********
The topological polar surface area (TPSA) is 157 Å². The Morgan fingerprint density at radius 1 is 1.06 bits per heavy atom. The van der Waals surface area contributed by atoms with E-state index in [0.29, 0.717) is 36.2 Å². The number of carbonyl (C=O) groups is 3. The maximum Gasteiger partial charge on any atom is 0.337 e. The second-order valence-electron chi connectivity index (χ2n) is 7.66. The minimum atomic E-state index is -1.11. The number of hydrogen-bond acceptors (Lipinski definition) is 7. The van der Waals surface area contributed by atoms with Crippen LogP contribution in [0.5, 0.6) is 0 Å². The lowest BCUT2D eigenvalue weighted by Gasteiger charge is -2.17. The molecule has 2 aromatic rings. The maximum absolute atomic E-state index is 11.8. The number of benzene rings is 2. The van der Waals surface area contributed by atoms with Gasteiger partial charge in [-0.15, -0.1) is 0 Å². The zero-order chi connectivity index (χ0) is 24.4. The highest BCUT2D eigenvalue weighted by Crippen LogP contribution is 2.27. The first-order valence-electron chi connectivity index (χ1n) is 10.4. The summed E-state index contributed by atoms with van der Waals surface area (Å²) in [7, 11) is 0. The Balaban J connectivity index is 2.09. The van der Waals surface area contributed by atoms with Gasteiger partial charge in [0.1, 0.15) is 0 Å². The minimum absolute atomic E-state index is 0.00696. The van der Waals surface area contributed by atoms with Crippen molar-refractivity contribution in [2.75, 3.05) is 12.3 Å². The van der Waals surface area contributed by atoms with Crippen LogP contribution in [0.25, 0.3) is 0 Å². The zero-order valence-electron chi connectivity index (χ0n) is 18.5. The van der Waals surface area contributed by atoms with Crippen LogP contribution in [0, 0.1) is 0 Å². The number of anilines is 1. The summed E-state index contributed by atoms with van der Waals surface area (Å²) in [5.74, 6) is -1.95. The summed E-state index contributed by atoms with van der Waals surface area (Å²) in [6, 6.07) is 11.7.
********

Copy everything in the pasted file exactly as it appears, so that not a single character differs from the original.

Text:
The topological polar surface area (TPSA) is 157 Å². The Morgan fingerprint density at radius 1 is 1.06 bits per heavy atom. The van der Waals surface area contributed by atoms with E-state index in [0.29, 0.717) is 36.2 Å². The number of carbonyl (C=O) groups is 3. The maximum Gasteiger partial charge on any atom is 0.337 e. The second-order valence-electron chi connectivity index (χ2n) is 7.66. The minimum atomic E-state index is -1.11. The number of hydrogen-bond acceptors (Lipinski definition) is 7. The van der Waals surface area contributed by atoms with Crippen LogP contribution in [0.5, 0.6) is 0 Å². The lowest BCUT2D eigenvalue weighted by Gasteiger charge is -2.17. The molecule has 2 aromatic rings. The maximum absolute atomic E-state index is 11.8. The number of benzene rings is 2. The van der Waals surface area contributed by atoms with Gasteiger partial charge in [-0.15, -0.1) is 0 Å². The zero-order chi connectivity index (χ0) is 24.4. The highest BCUT2D eigenvalue weighted by Crippen LogP contribution is 2.27. The first-order valence-electron chi connectivity index (χ1n) is 10.4. The summed E-state index contributed by atoms with van der Waals surface area (Å²) in [7, 11) is 0. The Balaban J connectivity index is 2.09. The van der Waals surface area contributed by atoms with Gasteiger partial charge in [0.1, 0.15) is 0 Å². The minimum absolute atomic E-state index is 0.00696. The van der Waals surface area contributed by atoms with Crippen molar-refractivity contribution in [2.75, 3.05) is 12.3 Å². The van der Waals surface area contributed by atoms with Crippen LogP contribution in [0.25, 0.3) is 0 Å². The zero-order valence-electron chi connectivity index (χ0n) is 18.5. The van der Waals surface area contributed by atoms with Crippen LogP contribution in [0, 0.1) is 0 Å². The number of anilines is 1. The summed E-state index contributed by atoms with van der Waals surface area (Å²) in [5.74, 6) is -1.95. The summed E-state index contributed by atoms with van der Waals surface area (Å²) in [6, 6.07) is 11.7.